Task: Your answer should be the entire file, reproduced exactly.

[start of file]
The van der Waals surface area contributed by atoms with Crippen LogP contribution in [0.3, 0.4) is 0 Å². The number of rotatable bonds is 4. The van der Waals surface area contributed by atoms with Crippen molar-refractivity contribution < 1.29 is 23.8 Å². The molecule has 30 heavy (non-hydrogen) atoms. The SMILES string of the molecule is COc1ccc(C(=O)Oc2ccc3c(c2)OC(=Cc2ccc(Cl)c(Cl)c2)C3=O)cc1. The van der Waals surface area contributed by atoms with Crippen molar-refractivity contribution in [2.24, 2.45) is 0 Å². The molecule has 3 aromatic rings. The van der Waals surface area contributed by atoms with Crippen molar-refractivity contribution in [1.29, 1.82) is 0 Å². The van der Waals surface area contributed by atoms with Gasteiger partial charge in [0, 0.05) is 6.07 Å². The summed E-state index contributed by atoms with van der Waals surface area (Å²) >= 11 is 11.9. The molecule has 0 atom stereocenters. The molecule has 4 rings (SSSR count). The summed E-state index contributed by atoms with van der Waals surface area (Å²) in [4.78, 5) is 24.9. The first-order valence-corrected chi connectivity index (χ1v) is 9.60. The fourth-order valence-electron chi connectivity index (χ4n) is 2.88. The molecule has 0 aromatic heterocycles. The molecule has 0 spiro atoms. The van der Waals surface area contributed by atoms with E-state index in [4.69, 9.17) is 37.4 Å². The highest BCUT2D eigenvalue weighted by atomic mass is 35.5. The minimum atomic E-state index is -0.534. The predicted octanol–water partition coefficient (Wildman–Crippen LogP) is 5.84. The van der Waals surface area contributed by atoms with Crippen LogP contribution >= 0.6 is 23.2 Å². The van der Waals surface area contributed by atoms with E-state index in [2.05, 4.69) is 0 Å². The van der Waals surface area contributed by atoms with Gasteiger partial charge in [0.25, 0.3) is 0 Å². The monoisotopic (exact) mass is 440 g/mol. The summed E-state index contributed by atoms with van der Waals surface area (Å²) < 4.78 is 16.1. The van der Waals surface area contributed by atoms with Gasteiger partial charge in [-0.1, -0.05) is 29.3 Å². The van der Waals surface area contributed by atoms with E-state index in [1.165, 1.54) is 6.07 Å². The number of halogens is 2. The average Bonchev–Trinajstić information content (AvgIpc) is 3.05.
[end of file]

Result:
The van der Waals surface area contributed by atoms with Crippen LogP contribution in [0.3, 0.4) is 0 Å². The number of rotatable bonds is 4. The van der Waals surface area contributed by atoms with Crippen molar-refractivity contribution < 1.29 is 23.8 Å². The molecule has 30 heavy (non-hydrogen) atoms. The SMILES string of the molecule is COc1ccc(C(=O)Oc2ccc3c(c2)OC(=Cc2ccc(Cl)c(Cl)c2)C3=O)cc1. The van der Waals surface area contributed by atoms with Crippen molar-refractivity contribution in [2.24, 2.45) is 0 Å². The molecule has 3 aromatic rings. The van der Waals surface area contributed by atoms with Crippen molar-refractivity contribution in [1.29, 1.82) is 0 Å². The van der Waals surface area contributed by atoms with Gasteiger partial charge in [0, 0.05) is 6.07 Å². The summed E-state index contributed by atoms with van der Waals surface area (Å²) >= 11 is 11.9. The molecule has 0 atom stereocenters. The molecule has 4 rings (SSSR count). The summed E-state index contributed by atoms with van der Waals surface area (Å²) in [4.78, 5) is 24.9. The first-order valence-corrected chi connectivity index (χ1v) is 9.60. The fourth-order valence-electron chi connectivity index (χ4n) is 2.88. The molecule has 0 aromatic heterocycles. The molecule has 0 spiro atoms. The van der Waals surface area contributed by atoms with E-state index in [4.69, 9.17) is 37.4 Å². The highest BCUT2D eigenvalue weighted by atomic mass is 35.5. The minimum atomic E-state index is -0.534. The predicted octanol–water partition coefficient (Wildman–Crippen LogP) is 5.84. The van der Waals surface area contributed by atoms with Crippen LogP contribution >= 0.6 is 23.2 Å². The van der Waals surface area contributed by atoms with E-state index in [2.05, 4.69) is 0 Å². The van der Waals surface area contributed by atoms with Gasteiger partial charge in [0.25, 0.3) is 0 Å². The monoisotopic (exact) mass is 440 g/mol. The summed E-state index contributed by atoms with van der Waals surface area (Å²) < 4.78 is 16.1. The van der Waals surface area contributed by atoms with Gasteiger partial charge in [-0.1, -0.05) is 29.3 Å². The van der Waals surface area contributed by atoms with E-state index in [1.165, 1.54) is 6.07 Å². The number of halogens is 2. The average Bonchev–Trinajstić information content (AvgIpc) is 3.05.